Newsletter No. 395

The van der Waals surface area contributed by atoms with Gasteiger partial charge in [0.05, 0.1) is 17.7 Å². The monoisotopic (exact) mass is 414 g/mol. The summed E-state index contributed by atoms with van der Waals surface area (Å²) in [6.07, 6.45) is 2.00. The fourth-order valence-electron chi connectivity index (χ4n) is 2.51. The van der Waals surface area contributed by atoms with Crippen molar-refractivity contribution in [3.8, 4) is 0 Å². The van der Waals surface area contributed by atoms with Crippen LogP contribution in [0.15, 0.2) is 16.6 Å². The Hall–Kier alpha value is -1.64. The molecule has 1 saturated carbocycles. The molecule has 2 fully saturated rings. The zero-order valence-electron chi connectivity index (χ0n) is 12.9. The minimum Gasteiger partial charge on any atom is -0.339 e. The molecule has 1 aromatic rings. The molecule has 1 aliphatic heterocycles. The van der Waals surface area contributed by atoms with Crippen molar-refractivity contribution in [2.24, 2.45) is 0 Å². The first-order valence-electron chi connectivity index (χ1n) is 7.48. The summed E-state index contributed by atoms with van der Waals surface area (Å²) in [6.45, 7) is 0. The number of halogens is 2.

10 No. 395, 4.4.2012 …… 如是說 Thus Spake… You once mentioned that there is a shared values crisis across our increasingly globalized and materialistic world. How can the Department of English respond to this crisis? Any humanities department can and should be responding to this crisis. The world is increasingly secular and obsessed with the immediate, as well as increasingly materialistic. This means that an increasing proportion of our values conversation and reflection has to take place somewhere other than in the religious or spiritual spheres, where a good deal of such reflection has traditionally happened. It has been recognized in European literary scholarship for a long time, at least since the Romantic era, that great literature, along with the evaluation and discussion of it, has always been one vital place, maybe the most vital of all places, where this can happen. But you could say the same of philosophy, or historical studies, or quite a number of the ‘liberal arts’: including of course the study of religion itself. In any case it seems that a great university should aspire to being a place where such values conversations and recognitions happen widely and regularly. We try to play our part in filling this values space by helping our students understand and work with probably the most influential of all the world’s modern languages and literatures. Like any language and any literature, English has values concepts and dilemmas almost coded into its DNA; students can’t help but come to terms with them in some way. Teaching is by far the most important thing we do. Our job isn’t to ‘teach values’ in some way: but part of it is certainly to make our students aware of the complex values-world we all live in. What’s in the pipeline for the department in the next couple of years? Same as everyone else in the University: a double cohort, a new curriculum and a certain amount of financial uncertainty! We have revised our course offerings to reflect the new (or returning) four-year curriculum, and we are looking for new resources to provide our students with more opportunities for experience in native-English- speaking environments. Our Shakespeare Festival has become a landmark annual feature of the university calendar on the mainland and in our region, and we’re hoping to build on that success too. We are especially keen to expand our postgraduate offerings, since with its large number of native English speakers allied with its ‘Chinese University’ title the department is an attractive destination for mainland postgraduates. Meanwhile we are in the later stages of developing a new ‘capstone course’ for our final- year undergraduates which we hope will help them pull together and reflect on everything they have learnt with 賽馬會公共衞生及基層醫療學院黃仰山教授 Prof. Wong Yeung-shan Samuel, The Jockey Club School of Public Health and Primary Care 下期預告 Coming Prof. Simon N. Haines Chairman, Department of English 英文系系主任 us, and then present their findings in a ‘mock-interview’ setting which will help prepare them for job interviews and presentations. You have written extensively about how the modern self is made and how it evolved over time. Could you tell us about your latest writing project? My most recent focus is the concept of redemption in the works and lives of Romantic poet William Wordsworth and philosopher Immanuel Kant. We’re all sinners. Christ died in order to redeem us. But what happens when the Christianity that says these things is no longer a faith for most people? These concepts live on in a secular environment. Redemption as nature-worship in Wordsworth shows how this formerly Christian concept can mutate. In my book on The Making of the Post- Christian Imagination , due out later this year or early next, I discuss a secularized concept of redemption in Wordsworth and Kant. Why Wordsworth? It was during the Romantic period (1780-1830) that for the first time in history, poets started to think of their writing as redemptive. But for poetry to feel redemptive, it had to become less poetic and more philosophical, or argumentative. The most representative figure of that kind of poetry in English was William Wordsworth. Wordsworth’s poetry imbues rocks, rivers and landscapes with moral qualities as it pleads for the conversion of others and of himself to a state of moral goodness through a belief in poetry. And conversion, or for that matter, salvation, atonement and forgiveness, are just some of the manifestations of an underlying desire for redemption. So while Christ paid with his life, language was the poet’s ‘coinage’, what he paid with by spending his life writing it. What’s it like teaching English majors at CUHK? As any university teacher will understand, this is the most important and enjoyable thing we do. Talking about something you regard as the most important subject in the world (which is how we all tend to think of our disciplines) to intelligent young people who are there specifically to learn about it—this has to be as good as it gets in life! Writing books and papers is rewarding in a different way, but it isn’t the same as reaching those minds directly in the classroom, or at least trying to. Socrates said this: no writing is as important as the direct impression made on the soul of the listener. But as for teaching at CUHK, as opposed to other universities, my only comparisons are with universities in the UK and Australia. I’d say that there one could naturally assume a greater breadth and depth of reading in English, and more familiarity with the idea of critical disagreement. But here there is a higher general level of enthusiasm and the wish to succeed and do well, in a subject which may have an important bearing on one’s success in any future career. CUHK has some top-quality English majors, and whether or not they are planning on academic careers (many of our best graduates do not become academics) they know that fluency in English will make a big difference to them. Also, it’s often more interesting to teach in a field where the students still have a great deal to learn. They are appreciative, and the teacher for his or her part is obliged to think more carefully and broadly about the subject. 你曾說價值觀危機蔓延整個漸趨全球化及物質主義 的世界,英文系可以如何應對? 任何一個人文學科學系都有能力和責任回應這危機。傳統 上,有關價值的討論及思考,多在宗教和精神層面出現,但 是世界愈來愈世俗化,執迷當前,注重物質,這意味着在宗 教與精神以外的領域將出現更多這類討論和思考。長久以 來,最低限度從浪漫主義時期起,歐洲的文學界有識之士 一直認為文學巨著與其伴隨的評價及討論,為有關價值的 思考提供了一個重要甚或是最重要的園地。但你可以說, 哲學、歷史,甚或「博雅」學科,當然包括宗教研究,也同 樣可以創造這樣的空間。無論如何,一所優秀的大學是應 當致力讓本身成為價值討論和思考蓬勃發展的場所的。我 們嘗試發揮填補價值討論空間的功能,靠的便是協助學生 理解及使用這大抵是全球最具影響力的現代語言及文學。 就如任何語言和文學,英語的價值觀和局限早已存於其基 因中,學生只得自行調適與之磨合。教學顯然是我們最重 要的工作,責任不在於「教導價值」,而是讓學生省察我們 是活在一個價值複雜的世界中。 未來數年,英文系有何計劃? 就如大學各部門一樣:應付雙班年、新課程以及財政上的 少許不明朗。學系已修訂課程陣容,以配合新的(或可說 是回歸)四年制課程,並發掘新資源,讓學生有更多沉浸 於英語本土環境的機會。我們有份主辦的中國大學莎劇比 賽,已成為內地和區內大學界年度盛事,期望可再接再厲, 發揚光大。英文系積極擴充研究生課程,學系有為數不少 以英語為母語的教員,加上「中文大學」這名號,對擬繼續 深造的內地生可謂十分吸引。此外,專為四年制準畢業生 而新設的「總結科目」,籌備工作已近尾聲,希望這安排可 協助學生把在大學所學整合沉澱,並利用「模擬面試」,為 日後求職作好準備。 你就現代自我觀如何形成並隨時代演變著述甚豐, 可否談談最新的作品? 我最新的研究是從英國浪漫詩人威廉 ‧ 華滋華斯和德國 哲學家康德的著作和生平中,探討他們對救贖的理解。按 基督教的說法,我們都是罪人,基督之死是為了拯救我們。 但倘若基督教不再是大部分人的信仰,那又如何?這些概 念在世俗環境仍然存在,華滋華斯將救贖視為對自然的崇 敬,便顯示了這原屬基督教的概念可以怎樣遞變。我即將 出版的 The Making of the Post-Christian Imagination ,談 的便是華滋華斯和康德的世俗化救贖概念。 為甚麼是華滋華斯? 有史以來詩人首度賦予詩作救贖意味,是在浪漫主義時期 (1780 – 1830)。但是詩作要帶救贖性,便得少點詩味,多 點哲理或思辯。在英語作品中,這類詩人的表表者當數華 滋華斯。他賦予筆下的自然山水充沛的道德性,籲請眾人 及自己透過對詩歌的信念,尋求轉化,回歸高尚的道德情 操。轉化、又或由此導致的救恩、贖罪和寬恕,均反映潛藏 深處對「救贖」的渴求,這樣說,基督付出的是生命,而詩 人所付出的,就是窮其一生,用其語言來寫詩。 在中大教授英文主修課,感受如何? 任何大學教學人員都會體會到,教書是工作中最重要又 最有樂趣的一環。向一班天資聰慧、專誠求教的年輕人傳 授你認為是世上最重要的學科(賣花讚花香,這是當然的 了),人生夫復何求!著書立論又是另一種滿足感,但跟 在課室中直抵(或起碼嘗試直抵)學生的心靈又不一樣。 蘇格拉底曾說,言傳在聽者腦海直接刻畫的印象,遠非任 何撰述可比。提到在中大任教跟其他院校的相異之處,我 只能與英國和澳洲的大學比較。在那兒,你可假設學生有 較廣較深的英文閱讀經驗,也較慣於批判性爭論;至於這 兒,他們普遍較熱衷於追求成功和出人頭地,對有利於將 來事業發展的科目十分積極和努力。中大有一些頂尖的英 文主修生,無論他們將來會否走學術的路(很多高材生未 必會晉身學者之列),他們都明白英語流利就是不一樣。 此外,教授一個學生尚大有進步空間的學科,總是更為有 趣的。學生心存感激,當老師的自會對其教學更謹慎從事、 深思遠慮了。